Bloggers are fake

Can you remember when I told you about an article I believe I triggered back home in the UK? It was on a popular Middlesbrough delicacy that is selling very well at a certain chain of pubs here in Brisbane.

No? Well, here it is if you fancy taking a look. It’s like a 30 second read.

I was in this exact same spot yesterday to try the parmo that is advertised, I had been craving it for a long time and decided to check it out. As it arrived to the table, I was about to take a picture to blog my thoughts before being distracted by a young couple in front of me. He was taking a photo of her pretending to dip a chip into some ketchup, it was funny to see it outside of an Instagram shot, a bit like going behind the scenes of a movie. In the end I don’t think she ate the chip.

It reminded me of this post that I typed up about guys being cameramen for their girlfriends and the new trend of looking away from the camera.

I refrained from taking my photo, as I didn’t want to be just another millennial taking a photo of food before I started to eat it. I did just that this morning instead as I logged onto WordPress. This was a very nice breakfast by the way.

I am not sure if the couple were huge food bloggers or not. But it reminded me that social media paints a completely different picture to the reality of the occasion. We act in our pictures and spend more time trying to make the occasion look good instead of actually making the occasion a good one. I actually started to feel a little bitter.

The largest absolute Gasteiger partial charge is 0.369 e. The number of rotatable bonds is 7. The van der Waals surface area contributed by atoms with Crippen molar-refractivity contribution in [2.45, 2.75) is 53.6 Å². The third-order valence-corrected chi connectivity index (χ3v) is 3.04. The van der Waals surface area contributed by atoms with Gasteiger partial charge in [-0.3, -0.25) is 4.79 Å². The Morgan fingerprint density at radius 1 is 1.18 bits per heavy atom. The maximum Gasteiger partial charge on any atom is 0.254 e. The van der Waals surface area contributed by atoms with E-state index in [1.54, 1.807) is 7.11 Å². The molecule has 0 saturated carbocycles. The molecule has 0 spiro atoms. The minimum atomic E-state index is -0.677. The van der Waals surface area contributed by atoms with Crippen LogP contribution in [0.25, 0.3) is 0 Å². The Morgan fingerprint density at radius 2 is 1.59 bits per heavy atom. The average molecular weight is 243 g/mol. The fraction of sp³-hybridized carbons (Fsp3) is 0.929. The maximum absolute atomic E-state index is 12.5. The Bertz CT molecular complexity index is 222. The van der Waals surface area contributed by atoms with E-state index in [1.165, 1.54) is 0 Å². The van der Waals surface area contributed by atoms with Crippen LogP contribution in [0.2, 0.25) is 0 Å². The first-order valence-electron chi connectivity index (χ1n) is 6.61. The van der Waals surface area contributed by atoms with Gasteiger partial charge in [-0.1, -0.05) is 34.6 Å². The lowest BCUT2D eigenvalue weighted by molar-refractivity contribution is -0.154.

Then I thought to myself, who the hell am I to judge? This could be their job. They may have enjoyed the food but they get paid to review it and of course, this means documenting it. They could have millions of followers and obviously need to keep up to date with whats happening on their page as much as possible, working via their phones in their free time. This might be a one off post and for all I know they usually never have their phone at the dinner table. I made a quick sweeping judgement of millennial culture without knowing the individuals, and failed to look at myself in the process. It was two people having fun. That’s it really.

So I am in two minds about social media. It’s a weird phenomenon. It is full of people pretending to look into the distance at something, when the actual thought is how many likes it will get. We therefore know that this is what everyone else is doing, but we just keep the cycle going. But I shouldn’t use it as an excuse to breed negativity, it is just a sign of the times. And I am pretty confident that if people back in the industrial revolution would have been able to take part, they damn sure would have. Think of all the selfies that would have been taken on the Titanic, lets not pretend that people then would have refrained! Maybe something in our society has triggered our desire for followers and attention, but its only this era that is doing it because we are the only era in history that were able to.

Lets cherish it and the funny things it makes us do. If its harmless, I should be happy with that.


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Dealing with Disorder

A website dedicated to Tourette, OCD and co-occurring conditions. Daily updates celebrating neurodiversity.

21 thoughts on “Bloggers are fake”

  1. I’ll admit that my life isn’t the incredibly happy one I paint for everyone on social media. I guess I figure I’ll leave the sad to the blog and keep the happy on FB and Insta.

    Liked by 3 people

    1. It isn’t the happy one for anyone 🙂 But I guess it is good to focus on being happy and spreading that through social media. I think you have the right balance there, blogging is better for more real emotions and thoughts, I prefer to share positive and negative experiences here and refrain from putting them on Facebook for example.

      Liked by 1 person